13 October 2014

Challenges in sustainability - never ending journey?

I seem to always be driven into a defensive position whenever someone asks me what I do at Neste Oil. I cannot blame them, since palm oil is almost without any exceptions presented in negative light. It seems that every once in a while, there occurs a new troubling issue which is highlighted. And sometimes it seems that they never stop coming.

Despite all this, I remain optimistic. I always point out to the pessimists that we are aware about the problematic issues related to palm oil, but are there within the industry to work together with other stakeholders to make things better. Sustainability is not an end-stop goal; it’s a dynamic journey as we discover solutions to make the industry and products more sustainable. I would say that by being a significant player we have taken the opportunity to be a part of shaping an improved and more responsible industry.

Certainly a lot has been accomplished in the journey of making palm oil more sustainable if we take 2005 as a starting point - the year when RSPO (Roundtable on Sustainable Palm Oil) was formed. Today increasing amount of the production is certified and the industry is gradually opening themselves to NGOs and other critical voices. The EU Renewable Energy Directive in 2008 was the first legislation which required sustainability as mandatory aspect in the biofuel production - it also drives the certification of palm oil products and its import to EU.

Going forward together with the NGOs

NGOs remain critical. In the light of the massive campaigns against deforestation by NGOs in the 2010s - which highlighted the fact that deforestation still continued despite the certification efforts - many companies have declared their 'no-deforestation and no-exploitation commitment'. By doing so they are going beyond certification and even their obligations within local and international law. Partnering with NGOs, these companies - including Neste Oil - commit to making their supply chain deforestation-free and exploitation free. Thus NGOs play a big and important role in ensuring that sustainability is safeguarded and that certifications are not taken for granted.

When Finnwatch, a Finnish NGO that was doing a report of Finnish companies' palm oil use, approached us with a desire to visit our supplier (IOI), they and we accepted the visit as a way to gain a different perspective on the labour issues. Even though many of Finnwatch's findings were admittedly negative, they are extremely valuable for developing the industry. We have committed to follow-up the corrective actions involving ourselves, our supplier, the relevant certification bodies, and other relevant stakeholders.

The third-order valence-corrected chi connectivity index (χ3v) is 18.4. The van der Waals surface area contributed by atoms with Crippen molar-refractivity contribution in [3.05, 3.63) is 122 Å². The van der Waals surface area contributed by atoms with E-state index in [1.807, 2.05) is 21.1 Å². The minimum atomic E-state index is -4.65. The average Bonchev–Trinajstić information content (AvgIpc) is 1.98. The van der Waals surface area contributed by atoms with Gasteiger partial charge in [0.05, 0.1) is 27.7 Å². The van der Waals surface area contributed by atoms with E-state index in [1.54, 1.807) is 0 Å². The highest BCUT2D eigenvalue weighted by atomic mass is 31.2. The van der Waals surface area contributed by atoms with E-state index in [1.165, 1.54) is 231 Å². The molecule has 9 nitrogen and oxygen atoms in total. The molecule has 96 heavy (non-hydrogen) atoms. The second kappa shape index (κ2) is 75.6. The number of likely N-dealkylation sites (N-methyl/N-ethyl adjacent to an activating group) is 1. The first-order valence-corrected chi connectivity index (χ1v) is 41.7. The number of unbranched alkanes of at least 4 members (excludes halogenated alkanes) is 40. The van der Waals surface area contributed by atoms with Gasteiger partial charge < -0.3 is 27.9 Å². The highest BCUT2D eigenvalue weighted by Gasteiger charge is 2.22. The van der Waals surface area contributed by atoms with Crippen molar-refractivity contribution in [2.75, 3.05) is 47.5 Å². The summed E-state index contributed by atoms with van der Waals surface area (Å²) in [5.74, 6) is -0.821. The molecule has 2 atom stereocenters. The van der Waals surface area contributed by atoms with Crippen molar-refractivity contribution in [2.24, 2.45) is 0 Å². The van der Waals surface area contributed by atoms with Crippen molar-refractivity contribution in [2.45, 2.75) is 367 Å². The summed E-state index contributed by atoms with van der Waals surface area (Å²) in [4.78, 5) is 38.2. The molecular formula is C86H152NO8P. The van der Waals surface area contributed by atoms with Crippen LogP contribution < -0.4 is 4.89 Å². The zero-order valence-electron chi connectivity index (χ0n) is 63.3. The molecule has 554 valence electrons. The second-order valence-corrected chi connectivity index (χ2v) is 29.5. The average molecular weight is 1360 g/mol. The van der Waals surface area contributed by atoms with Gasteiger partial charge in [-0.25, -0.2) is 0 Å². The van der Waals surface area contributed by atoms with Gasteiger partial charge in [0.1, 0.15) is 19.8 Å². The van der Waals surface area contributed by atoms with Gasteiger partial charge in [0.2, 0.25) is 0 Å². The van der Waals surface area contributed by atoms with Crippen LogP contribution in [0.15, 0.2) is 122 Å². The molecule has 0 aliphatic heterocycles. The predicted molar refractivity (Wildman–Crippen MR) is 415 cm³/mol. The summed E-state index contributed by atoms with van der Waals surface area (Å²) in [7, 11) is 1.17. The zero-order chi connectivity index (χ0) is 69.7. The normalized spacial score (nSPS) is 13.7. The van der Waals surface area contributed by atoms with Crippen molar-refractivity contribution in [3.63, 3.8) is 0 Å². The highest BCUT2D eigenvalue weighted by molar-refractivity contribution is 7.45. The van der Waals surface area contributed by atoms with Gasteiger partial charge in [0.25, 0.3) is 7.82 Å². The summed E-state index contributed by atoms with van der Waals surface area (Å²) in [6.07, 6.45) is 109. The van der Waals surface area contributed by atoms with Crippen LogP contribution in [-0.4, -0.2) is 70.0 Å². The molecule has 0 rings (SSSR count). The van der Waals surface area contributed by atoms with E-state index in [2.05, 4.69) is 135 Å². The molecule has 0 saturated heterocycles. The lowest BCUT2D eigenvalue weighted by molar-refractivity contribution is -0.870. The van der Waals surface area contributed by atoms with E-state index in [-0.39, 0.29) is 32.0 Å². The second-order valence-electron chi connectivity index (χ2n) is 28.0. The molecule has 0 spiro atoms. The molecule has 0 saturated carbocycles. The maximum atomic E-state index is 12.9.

Stopping purchases is not a solution - to demand continuous development is

The report was published in Helsinki, Finland, in September. In the press conference, the representative of Finnwatch, Sonja Vartiala, stated that the NGO was not calling for stopping purchases from IOI, but rather that Neste Oil should work with them to improve operations. This view is important and very welcome! As the dialogue with many local and international NGOs has shown us, the goal for us is not to cut off palm oil from our supply chain; but instead to be an inclusive and active player in the industry.

Palm oil is an important industry in Asia which needs to be developed

Asia is filled with developing countries with staggering economic growth. In Indonesia, palm oil is an important industry bringing direct benefits for the society. Even the World Bank has stated that palm oil growth could be the solution for poverty in those areas. However, sustainable development is needed. Many Asian countries realize now that bad economic and social practices eventually cause negative effects to the society such as pollution from irresponsible industries, social conflict, inequality, and even haze from forest fires covering cities and damaging health.

I personally believe our active participation as a responsible buyer in the palm industry is very essential for developing sustainable palm oil production. We have managed so far to engage with all different stakeholders within the industry (local NGOs, governments, suppliers, civil societies, associations, etc.). To date we are considered a good player and partner. We will work hard to maintain this reputation and will commit to continuously be in the sustainability journey with the important stakeholders in the industry.

Adrian R. Suharto
Sustainability Manager Neste Oil Singapore Pte Ltd